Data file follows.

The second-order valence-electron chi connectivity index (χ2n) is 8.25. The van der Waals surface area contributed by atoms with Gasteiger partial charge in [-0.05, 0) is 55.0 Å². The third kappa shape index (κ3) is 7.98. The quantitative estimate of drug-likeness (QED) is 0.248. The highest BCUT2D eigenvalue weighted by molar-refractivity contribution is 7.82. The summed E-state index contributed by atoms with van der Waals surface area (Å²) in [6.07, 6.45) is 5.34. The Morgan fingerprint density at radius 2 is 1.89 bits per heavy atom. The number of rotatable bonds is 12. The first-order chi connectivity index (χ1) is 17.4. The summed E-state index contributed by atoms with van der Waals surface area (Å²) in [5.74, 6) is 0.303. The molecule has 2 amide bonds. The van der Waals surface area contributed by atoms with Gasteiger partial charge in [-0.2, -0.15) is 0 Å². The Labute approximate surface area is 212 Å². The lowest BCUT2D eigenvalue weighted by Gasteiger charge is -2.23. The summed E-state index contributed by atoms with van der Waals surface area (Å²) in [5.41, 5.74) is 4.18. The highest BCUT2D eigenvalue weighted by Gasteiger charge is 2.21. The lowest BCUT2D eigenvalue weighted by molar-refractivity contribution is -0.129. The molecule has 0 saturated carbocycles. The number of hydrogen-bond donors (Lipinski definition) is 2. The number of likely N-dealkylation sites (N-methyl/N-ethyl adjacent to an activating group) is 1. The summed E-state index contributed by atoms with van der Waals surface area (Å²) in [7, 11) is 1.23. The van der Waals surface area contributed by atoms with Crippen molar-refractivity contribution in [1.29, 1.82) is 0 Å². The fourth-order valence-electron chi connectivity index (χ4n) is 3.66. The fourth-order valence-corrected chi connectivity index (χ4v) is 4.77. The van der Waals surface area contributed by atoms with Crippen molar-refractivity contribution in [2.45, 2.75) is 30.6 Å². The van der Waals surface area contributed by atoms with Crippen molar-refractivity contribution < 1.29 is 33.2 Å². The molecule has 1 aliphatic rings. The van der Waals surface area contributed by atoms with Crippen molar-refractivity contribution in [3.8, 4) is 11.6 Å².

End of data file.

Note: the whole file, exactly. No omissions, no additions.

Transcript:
The second-order valence-electron chi connectivity index (χ2n) is 8.25. The van der Waals surface area contributed by atoms with Gasteiger partial charge in [-0.05, 0) is 55.0 Å². The third kappa shape index (κ3) is 7.98. The quantitative estimate of drug-likeness (QED) is 0.248. The highest BCUT2D eigenvalue weighted by molar-refractivity contribution is 7.82. The summed E-state index contributed by atoms with van der Waals surface area (Å²) in [6.07, 6.45) is 5.34. The Morgan fingerprint density at radius 2 is 1.89 bits per heavy atom. The number of rotatable bonds is 12. The first-order chi connectivity index (χ1) is 17.4. The summed E-state index contributed by atoms with van der Waals surface area (Å²) in [5.74, 6) is 0.303. The molecule has 2 amide bonds. The van der Waals surface area contributed by atoms with Gasteiger partial charge in [-0.2, -0.15) is 0 Å². The Labute approximate surface area is 212 Å². The lowest BCUT2D eigenvalue weighted by Gasteiger charge is -2.23. The summed E-state index contributed by atoms with van der Waals surface area (Å²) in [5.41, 5.74) is 4.18. The highest BCUT2D eigenvalue weighted by Gasteiger charge is 2.21. The lowest BCUT2D eigenvalue weighted by molar-refractivity contribution is -0.129. The molecule has 0 saturated carbocycles. The number of hydrogen-bond donors (Lipinski definition) is 2. The number of likely N-dealkylation sites (N-methyl/N-ethyl adjacent to an activating group) is 1. The summed E-state index contributed by atoms with van der Waals surface area (Å²) in [7, 11) is 1.23. The van der Waals surface area contributed by atoms with Crippen molar-refractivity contribution in [1.29, 1.82) is 0 Å². The fourth-order valence-electron chi connectivity index (χ4n) is 3.66. The fourth-order valence-corrected chi connectivity index (χ4v) is 4.77. The van der Waals surface area contributed by atoms with Crippen molar-refractivity contribution in [2.45, 2.75) is 30.6 Å². The van der Waals surface area contributed by atoms with Crippen molar-refractivity contribution < 1.29 is 33.2 Å². The molecule has 1 aliphatic rings. The van der Waals surface area contributed by atoms with Crippen molar-refractivity contribution in [3.8, 4) is 11.6 Å².